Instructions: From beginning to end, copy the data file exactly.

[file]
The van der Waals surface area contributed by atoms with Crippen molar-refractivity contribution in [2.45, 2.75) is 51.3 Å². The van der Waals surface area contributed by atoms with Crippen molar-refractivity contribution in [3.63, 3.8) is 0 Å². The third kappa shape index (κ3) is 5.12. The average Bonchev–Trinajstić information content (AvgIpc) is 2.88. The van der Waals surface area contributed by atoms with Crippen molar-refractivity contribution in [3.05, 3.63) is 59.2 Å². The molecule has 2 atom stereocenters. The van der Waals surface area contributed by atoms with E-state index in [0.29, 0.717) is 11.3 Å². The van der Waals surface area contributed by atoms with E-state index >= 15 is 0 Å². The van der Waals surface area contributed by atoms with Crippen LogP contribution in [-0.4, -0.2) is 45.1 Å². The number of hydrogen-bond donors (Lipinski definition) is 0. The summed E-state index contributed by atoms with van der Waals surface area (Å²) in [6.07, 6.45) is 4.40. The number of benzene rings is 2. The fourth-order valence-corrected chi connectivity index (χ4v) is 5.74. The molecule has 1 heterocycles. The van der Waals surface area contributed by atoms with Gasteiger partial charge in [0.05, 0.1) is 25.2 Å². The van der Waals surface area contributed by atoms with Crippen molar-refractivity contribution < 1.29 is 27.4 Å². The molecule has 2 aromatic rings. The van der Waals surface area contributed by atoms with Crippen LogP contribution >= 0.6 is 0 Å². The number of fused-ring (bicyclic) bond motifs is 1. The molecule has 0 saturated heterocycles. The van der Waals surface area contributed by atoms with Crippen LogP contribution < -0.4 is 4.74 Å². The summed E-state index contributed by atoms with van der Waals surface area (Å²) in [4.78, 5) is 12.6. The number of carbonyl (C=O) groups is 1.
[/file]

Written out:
The van der Waals surface area contributed by atoms with Crippen molar-refractivity contribution in [2.45, 2.75) is 51.3 Å². The van der Waals surface area contributed by atoms with Crippen molar-refractivity contribution in [3.63, 3.8) is 0 Å². The third kappa shape index (κ3) is 5.12. The average Bonchev–Trinajstić information content (AvgIpc) is 2.88. The van der Waals surface area contributed by atoms with Crippen molar-refractivity contribution in [3.05, 3.63) is 59.2 Å². The molecule has 2 atom stereocenters. The van der Waals surface area contributed by atoms with E-state index in [0.29, 0.717) is 11.3 Å². The van der Waals surface area contributed by atoms with E-state index >= 15 is 0 Å². The van der Waals surface area contributed by atoms with Crippen LogP contribution in [-0.4, -0.2) is 45.1 Å². The number of hydrogen-bond donors (Lipinski definition) is 0. The summed E-state index contributed by atoms with van der Waals surface area (Å²) in [6.07, 6.45) is 4.40. The number of benzene rings is 2. The fourth-order valence-corrected chi connectivity index (χ4v) is 5.74. The molecule has 1 heterocycles. The van der Waals surface area contributed by atoms with Gasteiger partial charge in [0.05, 0.1) is 25.2 Å². The van der Waals surface area contributed by atoms with Crippen molar-refractivity contribution < 1.29 is 27.4 Å². The molecule has 2 aromatic rings. The van der Waals surface area contributed by atoms with Crippen LogP contribution >= 0.6 is 0 Å². The number of fused-ring (bicyclic) bond motifs is 1. The molecule has 0 saturated heterocycles. The van der Waals surface area contributed by atoms with Crippen LogP contribution < -0.4 is 4.74 Å². The summed E-state index contributed by atoms with van der Waals surface area (Å²) in [4.78, 5) is 12.6. The number of carbonyl (C=O) groups is 1.